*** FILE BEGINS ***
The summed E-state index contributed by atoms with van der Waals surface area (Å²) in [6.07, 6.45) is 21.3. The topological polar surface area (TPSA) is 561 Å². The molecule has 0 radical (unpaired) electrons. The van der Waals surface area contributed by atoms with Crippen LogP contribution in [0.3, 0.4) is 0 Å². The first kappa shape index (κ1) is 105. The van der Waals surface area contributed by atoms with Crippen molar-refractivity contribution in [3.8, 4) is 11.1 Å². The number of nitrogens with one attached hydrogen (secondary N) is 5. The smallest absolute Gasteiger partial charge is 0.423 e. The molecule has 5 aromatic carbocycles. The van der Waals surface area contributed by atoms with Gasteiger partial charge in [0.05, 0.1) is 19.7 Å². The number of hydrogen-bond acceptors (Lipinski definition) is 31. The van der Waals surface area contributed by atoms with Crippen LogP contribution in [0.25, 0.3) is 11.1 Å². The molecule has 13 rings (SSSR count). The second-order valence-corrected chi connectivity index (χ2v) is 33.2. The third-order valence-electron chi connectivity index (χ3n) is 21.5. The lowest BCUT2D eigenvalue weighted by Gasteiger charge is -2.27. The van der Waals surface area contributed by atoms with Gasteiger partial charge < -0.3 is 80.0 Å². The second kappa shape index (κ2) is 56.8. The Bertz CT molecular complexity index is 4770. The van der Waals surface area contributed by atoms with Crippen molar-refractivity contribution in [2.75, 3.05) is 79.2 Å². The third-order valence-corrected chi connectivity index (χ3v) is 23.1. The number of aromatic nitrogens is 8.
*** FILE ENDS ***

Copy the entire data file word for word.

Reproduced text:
The summed E-state index contributed by atoms with van der Waals surface area (Å²) in [6.07, 6.45) is 21.3. The topological polar surface area (TPSA) is 561 Å². The molecule has 0 radical (unpaired) electrons. The van der Waals surface area contributed by atoms with Crippen LogP contribution in [0.3, 0.4) is 0 Å². The first kappa shape index (κ1) is 105. The van der Waals surface area contributed by atoms with Crippen molar-refractivity contribution in [3.8, 4) is 11.1 Å². The number of nitrogens with one attached hydrogen (secondary N) is 5. The smallest absolute Gasteiger partial charge is 0.423 e. The molecule has 5 aromatic carbocycles. The van der Waals surface area contributed by atoms with Gasteiger partial charge in [0.05, 0.1) is 19.7 Å². The number of hydrogen-bond acceptors (Lipinski definition) is 31. The van der Waals surface area contributed by atoms with Crippen LogP contribution in [0.25, 0.3) is 11.1 Å². The molecule has 13 rings (SSSR count). The second-order valence-corrected chi connectivity index (χ2v) is 33.2. The third-order valence-electron chi connectivity index (χ3n) is 21.5. The lowest BCUT2D eigenvalue weighted by Gasteiger charge is -2.27. The van der Waals surface area contributed by atoms with Gasteiger partial charge < -0.3 is 80.0 Å². The second kappa shape index (κ2) is 56.8. The Bertz CT molecular complexity index is 4770. The van der Waals surface area contributed by atoms with Crippen molar-refractivity contribution in [2.75, 3.05) is 79.2 Å². The third-order valence-corrected chi connectivity index (χ3v) is 23.1. The number of aromatic nitrogens is 8.